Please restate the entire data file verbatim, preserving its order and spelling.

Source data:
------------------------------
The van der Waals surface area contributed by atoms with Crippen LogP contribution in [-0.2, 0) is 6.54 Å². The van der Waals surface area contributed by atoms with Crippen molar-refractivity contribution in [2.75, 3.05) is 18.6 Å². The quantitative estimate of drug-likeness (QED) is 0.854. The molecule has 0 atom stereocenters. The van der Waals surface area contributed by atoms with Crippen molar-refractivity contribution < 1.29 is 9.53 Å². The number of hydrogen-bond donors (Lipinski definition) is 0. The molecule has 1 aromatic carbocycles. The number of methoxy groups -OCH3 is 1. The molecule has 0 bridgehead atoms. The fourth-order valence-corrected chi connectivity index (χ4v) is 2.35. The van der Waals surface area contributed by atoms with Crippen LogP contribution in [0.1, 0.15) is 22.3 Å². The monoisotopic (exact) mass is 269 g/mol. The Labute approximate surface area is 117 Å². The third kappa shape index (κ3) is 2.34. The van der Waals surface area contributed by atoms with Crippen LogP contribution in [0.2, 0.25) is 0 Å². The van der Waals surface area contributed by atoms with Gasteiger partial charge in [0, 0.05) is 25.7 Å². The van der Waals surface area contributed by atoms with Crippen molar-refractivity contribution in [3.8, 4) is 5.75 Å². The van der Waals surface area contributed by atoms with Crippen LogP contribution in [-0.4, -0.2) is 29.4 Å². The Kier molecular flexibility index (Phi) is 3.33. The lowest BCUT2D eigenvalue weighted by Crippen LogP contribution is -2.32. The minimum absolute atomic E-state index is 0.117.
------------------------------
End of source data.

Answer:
The van der Waals surface area contributed by atoms with Crippen LogP contribution in [-0.2, 0) is 6.54 Å². The van der Waals surface area contributed by atoms with Crippen molar-refractivity contribution in [2.75, 3.05) is 18.6 Å². The quantitative estimate of drug-likeness (QED) is 0.854. The molecule has 0 atom stereocenters. The van der Waals surface area contributed by atoms with Crippen molar-refractivity contribution < 1.29 is 9.53 Å². The number of hydrogen-bond donors (Lipinski definition) is 0. The molecule has 1 aromatic carbocycles. The number of methoxy groups -OCH3 is 1. The molecule has 0 bridgehead atoms. The fourth-order valence-corrected chi connectivity index (χ4v) is 2.35. The van der Waals surface area contributed by atoms with Crippen LogP contribution in [0.1, 0.15) is 22.3 Å². The monoisotopic (exact) mass is 269 g/mol. The Labute approximate surface area is 117 Å². The third kappa shape index (κ3) is 2.34. The van der Waals surface area contributed by atoms with Crippen LogP contribution in [0.2, 0.25) is 0 Å². The van der Waals surface area contributed by atoms with Gasteiger partial charge in [0, 0.05) is 25.7 Å². The van der Waals surface area contributed by atoms with Crippen molar-refractivity contribution in [3.8, 4) is 5.75 Å². The van der Waals surface area contributed by atoms with Crippen LogP contribution in [-0.4, -0.2) is 29.4 Å². The Kier molecular flexibility index (Phi) is 3.33. The lowest BCUT2D eigenvalue weighted by Crippen LogP contribution is -2.32. The minimum absolute atomic E-state index is 0.117.